Friendship was important, and the measured radiation was under the threshold for safety.  So the mayor had to support Tohoku. 

Is there any pressure, (for example from mass media management, the government, sponsors, TEPCO, etc.) for the mass media to not report fully or honestly on health risks and safety concerns from radiation?

There is no pressure, especially for reporters.  But in the advertising department, they feel the pressure.  But the reporting departments are not affected by this pressure.  In the advertising department they might feel the pressure.  But in Japan the reporting department doesn't feel the pressure because their department is stronger. 

More than half of our revenue comes directly from readers, so we don't need the sponsors so much.  If it is revealed that a sponsor has pressured and affected the news, it will be a big scandal.

More than half of the reporters at our paper feel we don't need nuclear power.  But the others believe we need it because we don't have enough alternative energy sources.  This is the LDP's [Liberal Democratic Party's] way of thinking.  But we should decide like Germany on a deadline for closing our nuclear power plants. 

So you personally have never felt any pressure?

No.

Is there more pressure on TV because all of their revenue comes from sponsors?

Yes, that is the weakness of TV.  In Kyushu, the Kyushu Electric Company is a very major sponsor. 

Does that affect the news?

Never in newspapers, but on TV it must be very hard to criticize the Kyushu Electric Company.   There is no information on this, so I don't know.  It's just my opinion.

At the Nishinihon Newspaper, the Kyushu Electric Company was a major shareholder, so it's not easy to criticise them.  There was a scandal about this, but they said that their coverage was not altered.  But in this case you can see the Kyushu Electric Company has a strong influence on politicians and local newspapers. 

Many people seem uninformed.   Is the media giving people enough information?

Young people don't like to read newspapers.  They get news on the internet, and they can choose what they want to read.  The government noticed this, so one or two years ago they started including newspaper readership into the elementary school curriculums.  Young people are easily manipulated by the government or extremists because they are uninformed.  They don't have enough information about the world.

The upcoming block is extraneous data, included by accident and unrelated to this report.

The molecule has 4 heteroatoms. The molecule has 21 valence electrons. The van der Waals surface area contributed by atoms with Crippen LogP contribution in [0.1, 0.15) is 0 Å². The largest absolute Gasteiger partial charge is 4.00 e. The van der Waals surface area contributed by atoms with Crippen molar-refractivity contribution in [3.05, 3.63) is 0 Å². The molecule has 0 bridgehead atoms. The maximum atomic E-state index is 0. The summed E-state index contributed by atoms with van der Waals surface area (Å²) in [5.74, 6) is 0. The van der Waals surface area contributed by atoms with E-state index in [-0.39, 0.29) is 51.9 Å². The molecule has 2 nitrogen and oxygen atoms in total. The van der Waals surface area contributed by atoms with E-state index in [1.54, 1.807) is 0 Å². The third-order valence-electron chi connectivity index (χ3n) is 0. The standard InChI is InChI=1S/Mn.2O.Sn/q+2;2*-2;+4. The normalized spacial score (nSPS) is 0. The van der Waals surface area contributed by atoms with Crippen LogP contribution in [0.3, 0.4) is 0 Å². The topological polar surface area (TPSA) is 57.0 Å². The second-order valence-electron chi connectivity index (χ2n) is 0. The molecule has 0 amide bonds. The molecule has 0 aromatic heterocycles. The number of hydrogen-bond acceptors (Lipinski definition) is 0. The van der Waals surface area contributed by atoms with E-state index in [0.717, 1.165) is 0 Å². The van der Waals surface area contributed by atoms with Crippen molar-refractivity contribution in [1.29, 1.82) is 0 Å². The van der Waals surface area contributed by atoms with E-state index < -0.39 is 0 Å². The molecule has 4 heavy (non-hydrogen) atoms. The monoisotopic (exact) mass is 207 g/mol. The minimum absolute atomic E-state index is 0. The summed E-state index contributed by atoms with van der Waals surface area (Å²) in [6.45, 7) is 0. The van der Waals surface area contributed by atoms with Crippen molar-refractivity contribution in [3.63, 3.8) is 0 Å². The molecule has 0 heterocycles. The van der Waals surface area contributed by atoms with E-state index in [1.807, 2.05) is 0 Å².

About two years ago, soon after the accident, I made a comment at the New York Times online.  Japan always pursued economic efficiency after WW2, so people became rich.    But more important than money is life.  People finally realized after Fukushima that life is more important than money, so we must use this opportunity to give up nuclear power.  That opinion was chosen as Editor's Choice.  But two years later, the government does not understand the seriousness of this accident.  Even now they insist we can get cheaper electricity from nuclear power.  Even now they don't understand. 

In the group where I practice English, some members work at the Kyushu Electric Company, and they support it because of the economics of the situation.

The Kyushu Electric Company has a lot of power, so it's not easy to stop them.  Many small towns depend on the nuclear power industry's subsidies for having nuclear reactors located in their towns.  So nuclear power companies dominate those cities.  But if there is another accident, we will disappear.  People should know this risk.

Why do you think people don't talk about radiation from Fukushima?

People easily forget.  Only two years ago there was a big accident, but people forget.  They don't think about social problems much, especially young people.  They are busy with their own work so they don't think about it. 

Some people in other countries believe that without making effort we cannot improve democracy.  After WW2 we were given a democracy.  We didn't struggle for it.  Young people don't vote or think about democracy.  In school, they don't have a chance to think about political problems.  They don't have a chance to think about having their own opinions.  Everything is just memorizing.  It's always passive.  Only the teacher is talking.  They don't have a chance and they don't have the custom or habit of developing their own opinions.  It is a cultural and historical issue.   Japan looks like a democratic country, but sometimes I wonder is it really. 

There is also a lot of corporal punishment.  Teachers don't think about the students' individual rights.  Many students are beaten.  Democracy has not developed enough.  People don't think of social or political problems seriously.  Only professors and media pundits think about these problems.  So young people are easily influenced by the media or extremists because they don't have their own opinions.